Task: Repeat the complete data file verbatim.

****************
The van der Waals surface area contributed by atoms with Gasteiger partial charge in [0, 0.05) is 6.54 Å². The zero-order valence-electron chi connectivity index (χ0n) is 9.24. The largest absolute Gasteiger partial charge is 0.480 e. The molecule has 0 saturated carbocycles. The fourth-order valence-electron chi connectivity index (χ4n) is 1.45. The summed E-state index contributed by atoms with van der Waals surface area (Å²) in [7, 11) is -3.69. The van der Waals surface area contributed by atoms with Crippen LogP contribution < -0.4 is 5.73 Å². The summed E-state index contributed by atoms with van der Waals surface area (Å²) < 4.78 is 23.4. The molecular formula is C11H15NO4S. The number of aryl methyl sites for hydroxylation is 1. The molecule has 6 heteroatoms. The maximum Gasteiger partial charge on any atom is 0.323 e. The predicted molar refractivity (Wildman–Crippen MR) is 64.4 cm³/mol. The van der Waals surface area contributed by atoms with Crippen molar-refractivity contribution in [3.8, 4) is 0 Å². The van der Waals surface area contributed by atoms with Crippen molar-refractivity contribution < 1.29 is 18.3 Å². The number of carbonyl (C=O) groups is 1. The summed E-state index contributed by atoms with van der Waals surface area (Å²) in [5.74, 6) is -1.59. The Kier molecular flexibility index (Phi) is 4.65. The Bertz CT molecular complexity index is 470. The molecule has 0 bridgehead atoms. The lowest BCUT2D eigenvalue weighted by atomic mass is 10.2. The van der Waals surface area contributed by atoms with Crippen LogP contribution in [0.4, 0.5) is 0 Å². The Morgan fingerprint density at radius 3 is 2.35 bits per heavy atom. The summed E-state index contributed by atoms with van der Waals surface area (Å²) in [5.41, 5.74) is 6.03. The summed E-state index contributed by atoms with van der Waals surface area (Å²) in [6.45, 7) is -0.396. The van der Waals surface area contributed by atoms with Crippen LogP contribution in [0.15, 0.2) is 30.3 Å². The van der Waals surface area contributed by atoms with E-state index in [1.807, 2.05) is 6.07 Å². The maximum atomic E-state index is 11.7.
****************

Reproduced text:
The van der Waals surface area contributed by atoms with Gasteiger partial charge in [0, 0.05) is 6.54 Å². The zero-order valence-electron chi connectivity index (χ0n) is 9.24. The largest absolute Gasteiger partial charge is 0.480 e. The molecule has 0 saturated carbocycles. The fourth-order valence-electron chi connectivity index (χ4n) is 1.45. The summed E-state index contributed by atoms with van der Waals surface area (Å²) in [7, 11) is -3.69. The van der Waals surface area contributed by atoms with Crippen LogP contribution < -0.4 is 5.73 Å². The summed E-state index contributed by atoms with van der Waals surface area (Å²) < 4.78 is 23.4. The molecular formula is C11H15NO4S. The number of aryl methyl sites for hydroxylation is 1. The molecule has 6 heteroatoms. The maximum Gasteiger partial charge on any atom is 0.323 e. The predicted molar refractivity (Wildman–Crippen MR) is 64.4 cm³/mol. The van der Waals surface area contributed by atoms with Crippen molar-refractivity contribution in [3.8, 4) is 0 Å². The van der Waals surface area contributed by atoms with Crippen molar-refractivity contribution < 1.29 is 18.3 Å². The number of carbonyl (C=O) groups is 1. The summed E-state index contributed by atoms with van der Waals surface area (Å²) in [5.74, 6) is -1.59. The Kier molecular flexibility index (Phi) is 4.65. The Bertz CT molecular complexity index is 470. The molecule has 0 bridgehead atoms. The lowest BCUT2D eigenvalue weighted by atomic mass is 10.2. The van der Waals surface area contributed by atoms with Crippen LogP contribution in [0.4, 0.5) is 0 Å². The Morgan fingerprint density at radius 3 is 2.35 bits per heavy atom. The summed E-state index contributed by atoms with van der Waals surface area (Å²) in [5.41, 5.74) is 6.03. The summed E-state index contributed by atoms with van der Waals surface area (Å²) in [6.45, 7) is -0.396. The van der Waals surface area contributed by atoms with Crippen LogP contribution in [0.15, 0.2) is 30.3 Å². The van der Waals surface area contributed by atoms with E-state index in [1.807, 2.05) is 6.07 Å². The maximum atomic E-state index is 11.7.